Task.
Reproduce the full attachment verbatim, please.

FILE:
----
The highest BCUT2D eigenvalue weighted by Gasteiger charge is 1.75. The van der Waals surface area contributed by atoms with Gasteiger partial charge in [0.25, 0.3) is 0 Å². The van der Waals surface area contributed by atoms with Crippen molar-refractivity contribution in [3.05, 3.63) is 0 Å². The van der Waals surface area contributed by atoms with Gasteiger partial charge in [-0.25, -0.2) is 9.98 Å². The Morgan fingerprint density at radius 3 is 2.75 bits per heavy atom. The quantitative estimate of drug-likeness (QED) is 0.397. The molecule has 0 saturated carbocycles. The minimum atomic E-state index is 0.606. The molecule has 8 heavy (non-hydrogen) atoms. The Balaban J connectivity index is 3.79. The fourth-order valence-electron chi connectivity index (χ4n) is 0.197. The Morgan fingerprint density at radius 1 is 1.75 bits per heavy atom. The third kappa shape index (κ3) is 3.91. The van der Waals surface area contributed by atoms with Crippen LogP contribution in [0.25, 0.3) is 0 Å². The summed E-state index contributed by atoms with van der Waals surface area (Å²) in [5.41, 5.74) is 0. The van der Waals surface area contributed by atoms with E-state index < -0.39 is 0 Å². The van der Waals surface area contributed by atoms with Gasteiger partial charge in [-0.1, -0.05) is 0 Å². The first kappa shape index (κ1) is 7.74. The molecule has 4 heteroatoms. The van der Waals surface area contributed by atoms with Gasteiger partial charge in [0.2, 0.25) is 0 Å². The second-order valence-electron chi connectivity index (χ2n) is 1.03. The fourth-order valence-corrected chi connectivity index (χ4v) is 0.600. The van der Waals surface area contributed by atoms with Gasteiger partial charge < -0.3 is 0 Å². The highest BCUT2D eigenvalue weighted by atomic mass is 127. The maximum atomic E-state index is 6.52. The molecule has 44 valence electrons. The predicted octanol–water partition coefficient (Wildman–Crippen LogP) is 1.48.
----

The highest BCUT2D eigenvalue weighted by Gasteiger charge is 1.75. The van der Waals surface area contributed by atoms with Gasteiger partial charge in [0.25, 0.3) is 0 Å². The van der Waals surface area contributed by atoms with Crippen molar-refractivity contribution in [3.05, 3.63) is 0 Å². The van der Waals surface area contributed by atoms with Gasteiger partial charge in [-0.25, -0.2) is 9.98 Å². The Morgan fingerprint density at radius 3 is 2.75 bits per heavy atom. The quantitative estimate of drug-likeness (QED) is 0.397. The molecule has 0 saturated carbocycles. The minimum atomic E-state index is 0.606. The molecule has 8 heavy (non-hydrogen) atoms. The Balaban J connectivity index is 3.79. The fourth-order valence-electron chi connectivity index (χ4n) is 0.197. The Morgan fingerprint density at radius 1 is 1.75 bits per heavy atom. The third kappa shape index (κ3) is 3.91. The van der Waals surface area contributed by atoms with Crippen LogP contribution in [0.25, 0.3) is 0 Å². The summed E-state index contributed by atoms with van der Waals surface area (Å²) in [5.41, 5.74) is 0. The van der Waals surface area contributed by atoms with E-state index < -0.39 is 0 Å². The van der Waals surface area contributed by atoms with Gasteiger partial charge in [-0.1, -0.05) is 0 Å². The first kappa shape index (κ1) is 7.74. The molecule has 4 heteroatoms. The van der Waals surface area contributed by atoms with Gasteiger partial charge in [0.2, 0.25) is 0 Å². The second-order valence-electron chi connectivity index (χ2n) is 1.03. The fourth-order valence-corrected chi connectivity index (χ4v) is 0.600. The van der Waals surface area contributed by atoms with Gasteiger partial charge < -0.3 is 0 Å². The highest BCUT2D eigenvalue weighted by atomic mass is 127. The maximum atomic E-state index is 6.52. The molecule has 44 valence electrons. The predicted octanol–water partition coefficient (Wildman–Crippen LogP) is 1.48.